Whether books are produced in hard copy or soft, physical or digital - the production of books is increasing at a phenomenal rate. Just adding the above sets of figures for five of the stated European countries - that's 429,781 books alone, which out produces both China and the United States by more than 100,000 books.
Europe looks set to boom and there are forty-five remaining countries in that region, I have not documented. Go figure!
Well, it’s a wrap! The Seoul International Writers’ Festival has finished up for yet, another year.
Held both on and offline - from September 23rd ~ 30th September 2022, the festival saw a total of 35 writers partaking in the South Korean event, which included twelve foreign writers, who joined us from eight separate countries.
The eight-day festival, themed ‘Beyond Narrative’, explored the boundaries of language and genre with readers; opened up discussions between writers and critiques and offered readings to the audience members.
Pulitzer-winning poet – Forrest Gander delivered the opening, keynote speech. His book of poems titled - ‘Be With’ - published in 2019, gained him world-wide recognition as an international poet. Other leading writers, such as Kim Hye-Soon and Santiago Gamoa also participated in the event. Soon is well-respected in South Korea writer and was the first Asian woman to have ever won the Canadian, ‘Griffin Poetry Prize’. As part of the SIW Festival, she also recited some of her works at the Seoul Community Cultural Centre in Seogyo, on Saturday, September 24th.
Also taking part, was the well-known Columbian author, Gamboa - for his book, ‘Night Prayers’. Both Gamboa and Song also joined the virtual presentation at closing session of the event for literary discussion. Sun was responsible for translating his work into Korean for the general public to enjoy.
The festival saw many well-known writers come together. Hugo Award-winning, American author - Naomi Kritzer of ‘Cat Pictures Please’; New York Best-Seller, Indian novelist - Megha Majumdar for the title, ‘A Burning’; Shortlisted for the 2017 Man Booker International Prize Argentinian author – Samantha Schweblin for her work entitled, ‘Fever Dream; and Wu Mingyi who was the first Taiwanese writer to have been longlisted for the 2018 Man Booker International Prize for work titled, ‘The Stolen Bicycle’.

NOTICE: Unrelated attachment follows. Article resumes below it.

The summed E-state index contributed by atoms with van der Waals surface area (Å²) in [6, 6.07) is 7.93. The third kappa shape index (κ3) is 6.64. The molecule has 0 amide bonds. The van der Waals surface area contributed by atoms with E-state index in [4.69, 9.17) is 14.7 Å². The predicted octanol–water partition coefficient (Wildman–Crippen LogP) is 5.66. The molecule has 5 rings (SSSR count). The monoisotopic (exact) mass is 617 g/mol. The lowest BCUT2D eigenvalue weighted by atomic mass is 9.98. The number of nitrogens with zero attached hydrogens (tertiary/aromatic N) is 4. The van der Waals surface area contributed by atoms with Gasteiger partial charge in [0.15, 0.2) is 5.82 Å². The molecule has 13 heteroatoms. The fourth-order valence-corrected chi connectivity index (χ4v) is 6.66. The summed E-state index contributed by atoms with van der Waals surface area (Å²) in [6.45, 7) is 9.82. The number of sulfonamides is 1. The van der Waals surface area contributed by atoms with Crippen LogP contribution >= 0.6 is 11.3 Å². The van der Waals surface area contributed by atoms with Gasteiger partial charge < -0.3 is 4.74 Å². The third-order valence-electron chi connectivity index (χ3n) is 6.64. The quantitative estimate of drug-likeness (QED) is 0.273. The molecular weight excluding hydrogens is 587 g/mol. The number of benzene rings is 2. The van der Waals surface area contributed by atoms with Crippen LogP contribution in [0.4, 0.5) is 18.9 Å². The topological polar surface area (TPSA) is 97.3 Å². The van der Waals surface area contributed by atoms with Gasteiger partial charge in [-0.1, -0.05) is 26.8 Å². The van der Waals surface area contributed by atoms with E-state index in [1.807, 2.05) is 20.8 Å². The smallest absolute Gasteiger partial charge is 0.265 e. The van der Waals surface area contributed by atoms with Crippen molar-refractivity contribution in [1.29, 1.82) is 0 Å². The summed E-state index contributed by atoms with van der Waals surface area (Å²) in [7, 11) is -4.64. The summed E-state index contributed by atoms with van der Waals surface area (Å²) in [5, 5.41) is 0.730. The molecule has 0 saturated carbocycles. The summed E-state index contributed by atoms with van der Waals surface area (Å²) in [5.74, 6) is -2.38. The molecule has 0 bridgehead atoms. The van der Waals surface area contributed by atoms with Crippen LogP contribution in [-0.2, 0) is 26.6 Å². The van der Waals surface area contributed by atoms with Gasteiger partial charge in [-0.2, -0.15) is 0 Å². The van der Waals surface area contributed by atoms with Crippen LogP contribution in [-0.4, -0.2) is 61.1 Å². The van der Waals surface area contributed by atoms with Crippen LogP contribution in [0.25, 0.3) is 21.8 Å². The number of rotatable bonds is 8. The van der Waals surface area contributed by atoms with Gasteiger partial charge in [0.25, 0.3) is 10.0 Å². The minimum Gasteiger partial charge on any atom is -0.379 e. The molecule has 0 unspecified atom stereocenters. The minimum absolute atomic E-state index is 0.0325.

It can be noted, Korean author – Kim Bo-Young who wrote, ‘I am Waiting for You’ was the first English translation of a Korean sci-fi novel, published by HarperCollins. Author of ‘The Plotters’ by Kim Un-Su, saw this book shortlisted for the Grand Prix de Litterature Policiere in France; it is presently being made into a Korean Film. Cheon Seon-Ran – author of ‘A Thousand Blues’ also took part in the event. Her novel won Grand Prize, at the Korean Science Literature Award in 2019.
All-in-all, we saw and listened to some very interesting and knowledgeable authors present not only their works, but also an insight into their creative minds that penned these wonderful works.
Publishing in Australia and New Zealand yield distinct differences, but also reveal unique benefits for either region. Sound interesting? We thought so too.
Join Lee Walker from the Australian Publishers Association, Hugo Setzer - the International Publishers Association and Julia Marshall - President of the Publishers Association of New Zealand to see what lies on the horizon for the publishing industry.
You've been waiting with bated breath and now it is here! The 2020 ABIA shortlist is out and wow! What a lineup of incredible talent.
Every year, the Australian Book Industry Awards brings together and celebrates the talents of not only authors and illustrators, but also the hardworking publishers that go out of their way to support such fine work. Without publishers, such talent might go undiscovered and the world of literature as we know it, would be a lesser place.
We look forward to seeing the humble newcomer make it big in children's literature; cheer when we experience the playful colours of unseen illustrators; marvel at the penmanship of seasoned writers and give thanks to the never-ending support, encouragement and belief of editors and their publishing houses.
Sponsored by some of the biggest publishing houses and businesses in the Literary industry; this year because of the CoVid19 situation, the ABIA Awards will go virtual - streaming the event LIVE, on YouTube at 4 pm - May 13th, 2020. Some of the categories you'll see celebrated will be: Audiobook of the Year; Biography Book of the Year, Illustrator of the Year; Bookshop of the Year; Publisher of the Year and so many more.
However, Rising Star of the Year is one award that will bring smiles to the faces of many - for without the young taking interest in literature - we have no awards.
I so look forward to the evening and will close up shop early, to enjoy these wonderful Awards.
...And, so should you. :)